Apartments Fit for a Dog (or Cat)

Pet amenities were the most-talked-about apartment amenity at the NMHC Apartment Strategies Conference. Micro units, sustainability and Seattle were additional hot topics.

Boca Raton, Fla.Industry watchers at the 2014 National MultiFamily Housing Council (NMHC) Apartment Strategies Outlook Conference confirmed that 2014 will be the year of the lease up. And that if Millennials are the target market, investors will want to keep an eye on cutting-edge pet amenities. According to the most recent U.S. pet ownership statistics, 36.5 percent of American households own dogs and 30.4 percent own cats. Pet owners can be found in all age groups, but Millennials are perhaps the most demanding when it comes to their four-legged companions.

Exercise areas, grooming stations and daycare options are quickly becoming the norm. Developers that don’t provide relevant features for pet owners will be in for a rude awakening. And property management teams need to be friendly to pets as well, taking the time to connect the name with the face. “You have to smile and pet them when you run into them in the elevator,” advised Gregory Mutz, chairman & CEO of AMLI Residential.

NMHC’s Apartment Strategies Outlook conference and the subsequent NMHC Annual Membership Meeting are a must for apartment industry executives wanting to move deals along to the next level, reconnect with potential business partners and hear expert predictions for doing business in the year ahead. Besides the consensus that providing amenities specifically for pet owners is essential — this advice was repeated on a variety of conference panels — panelists also exchanged views on the most promising markets. Seattle is a favorite. With limited sites and opportunities, take a shot when you can. Conference panelists are also bullish on Houston.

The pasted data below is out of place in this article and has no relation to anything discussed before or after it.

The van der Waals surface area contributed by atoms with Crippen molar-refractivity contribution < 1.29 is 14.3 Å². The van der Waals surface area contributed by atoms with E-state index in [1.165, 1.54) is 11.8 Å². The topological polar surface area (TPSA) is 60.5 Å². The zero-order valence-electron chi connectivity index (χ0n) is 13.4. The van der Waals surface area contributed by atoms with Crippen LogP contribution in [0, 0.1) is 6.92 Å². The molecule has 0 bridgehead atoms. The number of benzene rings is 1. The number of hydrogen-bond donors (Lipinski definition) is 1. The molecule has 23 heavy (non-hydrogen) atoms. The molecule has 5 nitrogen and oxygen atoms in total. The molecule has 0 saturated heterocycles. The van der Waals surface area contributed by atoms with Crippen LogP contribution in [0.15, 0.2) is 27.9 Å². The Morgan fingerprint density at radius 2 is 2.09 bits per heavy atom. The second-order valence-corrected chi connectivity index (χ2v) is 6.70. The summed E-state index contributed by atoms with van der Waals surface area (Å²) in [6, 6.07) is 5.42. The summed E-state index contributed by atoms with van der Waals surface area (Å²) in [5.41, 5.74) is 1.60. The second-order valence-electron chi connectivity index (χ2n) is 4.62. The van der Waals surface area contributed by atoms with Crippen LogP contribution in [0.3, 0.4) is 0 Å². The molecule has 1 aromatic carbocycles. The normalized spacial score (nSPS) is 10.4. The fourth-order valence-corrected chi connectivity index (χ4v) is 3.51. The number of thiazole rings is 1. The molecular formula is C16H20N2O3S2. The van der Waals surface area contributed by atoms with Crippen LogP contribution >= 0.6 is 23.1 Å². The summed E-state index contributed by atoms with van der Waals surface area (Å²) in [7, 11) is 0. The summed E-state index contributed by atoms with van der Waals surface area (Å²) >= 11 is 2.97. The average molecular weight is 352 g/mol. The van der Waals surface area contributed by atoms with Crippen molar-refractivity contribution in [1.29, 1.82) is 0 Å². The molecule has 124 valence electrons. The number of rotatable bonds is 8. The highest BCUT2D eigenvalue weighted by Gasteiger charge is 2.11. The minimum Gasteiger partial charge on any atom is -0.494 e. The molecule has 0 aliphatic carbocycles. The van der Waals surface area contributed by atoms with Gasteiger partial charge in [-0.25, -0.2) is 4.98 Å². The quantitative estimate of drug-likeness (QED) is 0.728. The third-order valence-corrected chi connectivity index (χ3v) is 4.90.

And with fewer and fewer urban sites available, investors who had been focusing primarily on urban infill are once again getting excited about suburban locations provided they’re near jobs (the closer to infill and transportation nodes, the better the opportunity). It’s a matter of weighing the difference between urban versus suburban yield. Also, the entitlement process in urban areas is generally easier and more predictable.

Micro units were also a topic of discussion. Micro units help proforma because the rent per month is lower, the cost per unit is lower and marketing looks good. But have they been around long enough to know whether this strategy is working for investors? According to Ben Pisklak, Chief Investment Officer, Gables, “The few we’ve done have been successful, but we’re also seeing demand for two bedrooms — and lots of storage.”

Mutz is also seeing more demand for storage as well as three-bedroooms. “We’re not doing many micro units. Except for downtown Seattle, it doesn’t make sense.” Overall Mutz is seeing a continued demand for “really first class [product]. These are very nice assets with media rooms, outdoor spaces, less square footage but more common spaces for people to meet outside their units. The dining/conference room is a new amenity that can be rented out to tenants so they can host dinner for 10-15 guests.”

Renters would be willing to pay more for pet-friendly amenities, but green is another story. For that reason some investors are more focused than others. However, according to Mutz, “We have not developed [in years] an asset that is not LEED; 100 percent of our pipeline is [going for] LEED. And we promote our ‘green-ness.’ I know Morgan Stanley is committed to green. The big institutional investors are being pushed to be greener. I think if weather anomalies persist, we’ll see more pressure on the industry to be environmentally sensitive.” And, Adam Fruitbine, managing director, Alliance Residential Company, added that even when LEED certification isn’t pursued, local codes are pushing green.